Myco-Consortium talk March 2: Donald Pfister
As part of the MST's membership in the Myco-Consortium series of Zoom talks, MST members are invited to join the presentation on Thursday, March 2nd at 7pm ET:
The Uses of Herbaria/Fungaria
A talk by Donald Pfister
Thursday March 2nd, 7pm ET
Using examples from research that has been done on specimens from the Farlow fungarium I will outline how these specimens contribute to modern taxonomic and systematic studies and how curatorial practices contribute to or distract from accurate study of collections. How was it possible to determine that a species suspected to be extinct was found to be widespread in eastern North America? What can collections tell us about the high and unexpected diversity of species of an often-collected genus of tropical fungi? Where was Charles Wright when he collected Puccinia triarticulata and how did he get there? These and other questions will be examined through the eye of a long serving curator.
About Donald Pfister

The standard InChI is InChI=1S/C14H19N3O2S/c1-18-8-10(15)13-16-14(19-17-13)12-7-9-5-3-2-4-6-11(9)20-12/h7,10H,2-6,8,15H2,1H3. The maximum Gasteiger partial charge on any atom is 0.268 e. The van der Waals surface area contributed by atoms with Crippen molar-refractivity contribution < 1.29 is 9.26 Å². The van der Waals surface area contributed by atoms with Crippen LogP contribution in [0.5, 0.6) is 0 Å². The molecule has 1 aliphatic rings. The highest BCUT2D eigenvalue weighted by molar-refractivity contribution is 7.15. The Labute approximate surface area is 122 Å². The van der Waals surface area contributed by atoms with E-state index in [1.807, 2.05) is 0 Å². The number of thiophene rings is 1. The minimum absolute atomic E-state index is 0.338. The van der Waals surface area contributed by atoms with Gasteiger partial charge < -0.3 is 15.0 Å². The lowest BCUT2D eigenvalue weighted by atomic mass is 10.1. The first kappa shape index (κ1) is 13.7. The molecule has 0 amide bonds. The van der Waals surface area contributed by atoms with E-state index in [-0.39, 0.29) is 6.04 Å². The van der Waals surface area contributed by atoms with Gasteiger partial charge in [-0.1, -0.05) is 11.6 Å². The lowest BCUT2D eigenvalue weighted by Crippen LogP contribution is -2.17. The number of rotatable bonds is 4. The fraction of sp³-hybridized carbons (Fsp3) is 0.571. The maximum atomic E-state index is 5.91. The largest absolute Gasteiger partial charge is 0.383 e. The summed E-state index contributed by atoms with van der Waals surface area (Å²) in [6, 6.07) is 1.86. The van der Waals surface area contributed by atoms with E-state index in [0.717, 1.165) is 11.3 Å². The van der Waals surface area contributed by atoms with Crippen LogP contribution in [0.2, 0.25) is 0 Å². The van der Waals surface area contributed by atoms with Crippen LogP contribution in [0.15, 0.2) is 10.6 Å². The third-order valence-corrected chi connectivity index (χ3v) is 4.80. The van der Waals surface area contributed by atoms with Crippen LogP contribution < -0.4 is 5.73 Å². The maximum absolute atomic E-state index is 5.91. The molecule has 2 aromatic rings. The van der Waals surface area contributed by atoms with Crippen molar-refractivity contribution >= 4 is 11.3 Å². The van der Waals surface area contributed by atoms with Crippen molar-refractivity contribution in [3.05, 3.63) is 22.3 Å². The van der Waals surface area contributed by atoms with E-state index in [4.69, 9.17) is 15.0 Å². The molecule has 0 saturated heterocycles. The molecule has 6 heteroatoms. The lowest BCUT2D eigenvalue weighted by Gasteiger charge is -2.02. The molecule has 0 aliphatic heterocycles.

Donald Pfister has been at Harvard University and the Farlow Library and Herbarium of Cryptogamic Botany since 1974, after having been at the University of Puerto Rico, Mayaguez from 1971. His Ph.D. was from Cornell University where he worked with Richard P. Korf. Aside from various administrative roles, his activities at the Farlow have centered on teaching and research, mostly on Ascomycota (Pezizomycetes, Leotiomycetes and Laboulbeniomyces), and stewardship of the Farlow collections. Over his career he has not only been responsible for the Farlow collections, but he also served as director of the entire Harvard University Herbaria, which numbers nearly 6 million specimens. The Farlow collections, which include not only fungi and lichenized fungi but also algae and bryophytes, include about 1.5 million specimens. As research collections these are priceless; they represent examples from every continent and some date from the late 18 th Century. The stewardship of collections has led to an ongoing interest in exploration, expeditions and the people who participated in them. He has written several books and articles dealing with collections. These include: Annotated index to fungi described by N. Patouillard; Cryptogams of the United States North Pacific Exploring Expedition, 1853-1856: Unpublished manuscripts; A bibliographic account of exsiccatae containing fungi; A bibliography of taxonomic mycological literature 1753-1821 and several shorter articles that deal with collections and their accessibility to the research community. In all of these he has melded his research on fungi with the history and documentation of collections.
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